The little yellow chomping head that eats ghosts after popping pills turns the big 3-0 on Saturday.  This will always be one of the greatest games ever created.  It was simple and to the point.  I remember when my father decided to take me to Randal Park Mall one crappy Cleveland winter when I was just a toddler and picked up the game.  If I am not mistaken he dropped about $70 on the 2-bit cartridge.

The version we got was for the Atari 2600 and it was nothing like the arcade version but we all played the hell out of it regardless.  I blame that game for starting my addiction to video games and still play it every once in a while.  The nostalgia that game brings is like no other.

Here, play it for yourself and bring back some memories…

Contest: Win A Pair Of Tickets To See Jimmy Gnecco on May 20th at Cambridge Room at the House of Blues

This may be the shortest contest I will ever host on BHP but I have a pair of tickets to see Ours frontman Jimmy Gnecco on May 20th at the Cambridge Room at the House of Blues in Cleveland.

Jimmy Gnecco will be releasing his all new solo album titled The Heart on July 20th.

This contest is open to anyone 18+ and ends in 2 days.  Contest ends on May 19th at 10pm EDT.

All you have to do is leave a comment on this post with a valid email and I will pick someone randomly.

Good luck!

Why so Frightened Rabbit?

Scottish indie rock five-some Frightened Rabbit is a band I should have heard about long ago.  I should have all their albums in hand and I really should have checked out their show a couple weeks back when they graced Cleveland.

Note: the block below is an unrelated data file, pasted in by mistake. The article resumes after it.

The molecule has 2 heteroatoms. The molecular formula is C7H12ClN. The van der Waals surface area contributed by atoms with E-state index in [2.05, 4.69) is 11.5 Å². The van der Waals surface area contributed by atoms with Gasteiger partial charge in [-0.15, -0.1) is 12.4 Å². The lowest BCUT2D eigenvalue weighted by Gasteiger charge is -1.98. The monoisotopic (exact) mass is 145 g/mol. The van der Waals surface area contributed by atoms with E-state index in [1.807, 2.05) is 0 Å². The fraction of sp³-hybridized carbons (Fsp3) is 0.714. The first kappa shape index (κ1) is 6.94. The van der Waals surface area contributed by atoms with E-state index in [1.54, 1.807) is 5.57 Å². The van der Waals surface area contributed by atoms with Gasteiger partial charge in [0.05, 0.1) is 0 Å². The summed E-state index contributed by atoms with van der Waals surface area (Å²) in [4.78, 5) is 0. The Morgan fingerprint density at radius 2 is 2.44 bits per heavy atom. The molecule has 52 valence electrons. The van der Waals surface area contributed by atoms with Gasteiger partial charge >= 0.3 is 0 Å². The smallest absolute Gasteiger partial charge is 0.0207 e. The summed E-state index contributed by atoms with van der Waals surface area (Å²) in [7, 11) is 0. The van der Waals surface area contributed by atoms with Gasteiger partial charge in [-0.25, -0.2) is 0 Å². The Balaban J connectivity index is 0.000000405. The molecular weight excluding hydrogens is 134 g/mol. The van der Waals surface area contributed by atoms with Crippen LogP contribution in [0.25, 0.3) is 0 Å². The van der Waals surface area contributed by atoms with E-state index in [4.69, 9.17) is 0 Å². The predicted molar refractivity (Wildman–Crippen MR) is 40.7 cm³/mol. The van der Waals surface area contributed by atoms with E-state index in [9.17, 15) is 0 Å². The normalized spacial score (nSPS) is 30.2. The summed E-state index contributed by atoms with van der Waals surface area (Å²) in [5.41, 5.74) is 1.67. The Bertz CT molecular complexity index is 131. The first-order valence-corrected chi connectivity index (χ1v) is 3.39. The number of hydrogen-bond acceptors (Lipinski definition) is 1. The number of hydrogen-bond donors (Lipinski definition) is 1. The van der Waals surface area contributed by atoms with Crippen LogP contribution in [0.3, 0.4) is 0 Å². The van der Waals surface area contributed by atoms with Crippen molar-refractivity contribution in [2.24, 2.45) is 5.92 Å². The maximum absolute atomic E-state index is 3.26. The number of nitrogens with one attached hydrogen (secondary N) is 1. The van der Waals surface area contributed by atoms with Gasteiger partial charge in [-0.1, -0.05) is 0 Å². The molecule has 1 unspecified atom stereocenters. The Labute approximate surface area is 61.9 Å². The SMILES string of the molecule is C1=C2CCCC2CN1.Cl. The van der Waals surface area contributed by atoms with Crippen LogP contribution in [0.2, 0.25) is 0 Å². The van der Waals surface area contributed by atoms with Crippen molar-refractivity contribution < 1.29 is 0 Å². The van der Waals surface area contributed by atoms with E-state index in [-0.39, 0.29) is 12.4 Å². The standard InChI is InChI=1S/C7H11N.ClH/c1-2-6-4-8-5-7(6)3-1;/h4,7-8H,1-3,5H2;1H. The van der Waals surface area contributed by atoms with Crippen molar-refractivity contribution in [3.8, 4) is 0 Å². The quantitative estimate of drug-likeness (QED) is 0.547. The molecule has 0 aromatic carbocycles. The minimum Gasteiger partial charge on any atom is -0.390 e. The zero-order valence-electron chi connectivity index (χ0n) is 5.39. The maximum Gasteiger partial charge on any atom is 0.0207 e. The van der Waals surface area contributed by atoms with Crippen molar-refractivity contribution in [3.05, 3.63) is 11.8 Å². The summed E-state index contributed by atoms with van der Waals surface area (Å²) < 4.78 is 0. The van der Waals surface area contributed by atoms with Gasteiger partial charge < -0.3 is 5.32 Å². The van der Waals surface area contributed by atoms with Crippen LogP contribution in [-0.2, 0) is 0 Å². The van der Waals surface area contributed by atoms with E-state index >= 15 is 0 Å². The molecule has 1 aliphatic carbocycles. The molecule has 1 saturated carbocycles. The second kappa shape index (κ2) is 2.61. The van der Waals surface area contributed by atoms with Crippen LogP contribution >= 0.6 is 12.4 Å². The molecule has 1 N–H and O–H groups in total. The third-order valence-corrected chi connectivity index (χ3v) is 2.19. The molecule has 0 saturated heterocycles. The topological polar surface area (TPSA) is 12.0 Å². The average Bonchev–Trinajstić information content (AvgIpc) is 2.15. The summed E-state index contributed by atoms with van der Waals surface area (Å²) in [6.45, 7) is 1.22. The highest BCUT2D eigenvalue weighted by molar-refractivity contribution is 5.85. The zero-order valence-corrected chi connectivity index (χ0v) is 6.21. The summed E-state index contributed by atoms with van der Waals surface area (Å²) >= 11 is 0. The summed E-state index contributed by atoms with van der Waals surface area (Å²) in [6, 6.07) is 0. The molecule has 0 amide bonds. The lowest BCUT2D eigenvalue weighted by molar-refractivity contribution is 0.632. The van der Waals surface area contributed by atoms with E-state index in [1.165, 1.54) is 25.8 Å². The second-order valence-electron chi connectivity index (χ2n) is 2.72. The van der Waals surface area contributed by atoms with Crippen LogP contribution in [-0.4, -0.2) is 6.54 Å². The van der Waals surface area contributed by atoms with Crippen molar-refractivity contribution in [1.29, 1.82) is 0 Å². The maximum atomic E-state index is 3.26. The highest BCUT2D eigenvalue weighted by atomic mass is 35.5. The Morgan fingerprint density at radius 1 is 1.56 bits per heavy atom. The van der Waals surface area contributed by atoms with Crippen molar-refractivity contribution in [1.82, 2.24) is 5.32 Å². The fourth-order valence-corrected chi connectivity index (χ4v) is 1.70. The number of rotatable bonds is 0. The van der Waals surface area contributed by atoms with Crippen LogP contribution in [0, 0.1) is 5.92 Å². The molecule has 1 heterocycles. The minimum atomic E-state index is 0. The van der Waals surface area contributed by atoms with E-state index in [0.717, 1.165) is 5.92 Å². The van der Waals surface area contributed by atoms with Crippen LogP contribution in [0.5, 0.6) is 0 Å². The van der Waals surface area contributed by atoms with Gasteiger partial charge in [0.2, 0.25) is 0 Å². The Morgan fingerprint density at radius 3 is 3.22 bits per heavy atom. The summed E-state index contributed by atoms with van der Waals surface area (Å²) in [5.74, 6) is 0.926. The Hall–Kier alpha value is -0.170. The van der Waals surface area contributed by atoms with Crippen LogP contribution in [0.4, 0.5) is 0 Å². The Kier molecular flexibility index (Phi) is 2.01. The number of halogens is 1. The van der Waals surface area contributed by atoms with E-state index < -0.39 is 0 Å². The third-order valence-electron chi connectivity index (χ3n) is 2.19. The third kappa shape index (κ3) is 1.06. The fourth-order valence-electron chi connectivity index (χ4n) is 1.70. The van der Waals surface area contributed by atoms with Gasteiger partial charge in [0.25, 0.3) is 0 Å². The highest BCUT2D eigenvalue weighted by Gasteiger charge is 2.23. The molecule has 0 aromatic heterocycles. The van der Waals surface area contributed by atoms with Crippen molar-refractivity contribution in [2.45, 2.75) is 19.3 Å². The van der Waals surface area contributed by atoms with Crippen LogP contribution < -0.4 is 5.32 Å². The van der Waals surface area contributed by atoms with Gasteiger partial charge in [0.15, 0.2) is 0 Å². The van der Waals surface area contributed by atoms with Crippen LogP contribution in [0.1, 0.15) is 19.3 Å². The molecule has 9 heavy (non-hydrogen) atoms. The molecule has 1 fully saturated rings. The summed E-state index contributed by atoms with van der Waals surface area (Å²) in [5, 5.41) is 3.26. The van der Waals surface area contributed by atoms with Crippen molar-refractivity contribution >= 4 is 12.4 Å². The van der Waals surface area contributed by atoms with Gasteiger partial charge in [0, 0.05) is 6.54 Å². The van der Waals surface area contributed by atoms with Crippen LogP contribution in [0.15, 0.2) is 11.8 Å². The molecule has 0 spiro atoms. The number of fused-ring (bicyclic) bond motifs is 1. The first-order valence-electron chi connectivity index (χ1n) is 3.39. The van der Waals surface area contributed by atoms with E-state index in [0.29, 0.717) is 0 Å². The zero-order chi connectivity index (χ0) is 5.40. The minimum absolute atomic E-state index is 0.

I should but I don’t and I did not.

The fact is until last week I had no interest in them.  Why?  I really do not know.  Sometimes I just pass up bands even when friends and reviews try to point me towards something good.  I can not say I have been in the indie rock mood recently either so I am sure that added to my neglect.

I admit, I missed out…  Thankfully a friend played them for me last week rather than telling me how good he thought they were.  I was intrigued and thanks to Kyle wanted some more.

I just finished checking out their latest release The Winter Of Mixed Drinks and I pretty much want to kick myself for turning my ear away from this amazing act.  It was good and when I say good, I mean collected and start to finish good.  Good as in the entire album could be on repeat for hours and during that recycled time not one song would become tiresome to listen to.  That is how I felt after I finished listening to Frightened Rabbit’s latest release.

Where I am not familiar with their older material I have made plans to  make sure that I change that in the near future.  They may still be borderline underground at the moment but with a full US tour presently going on that will end at this year’s Lollapalooza it is probably safe to say that will not be lasting long.

I am sure most of you have already heard about them already but if you have not and you are looking for something new you should get your hands on a copy of The Winter Of Mixed Drinks.  Why?  Because it’s good.

Here is an older track…I dig this too!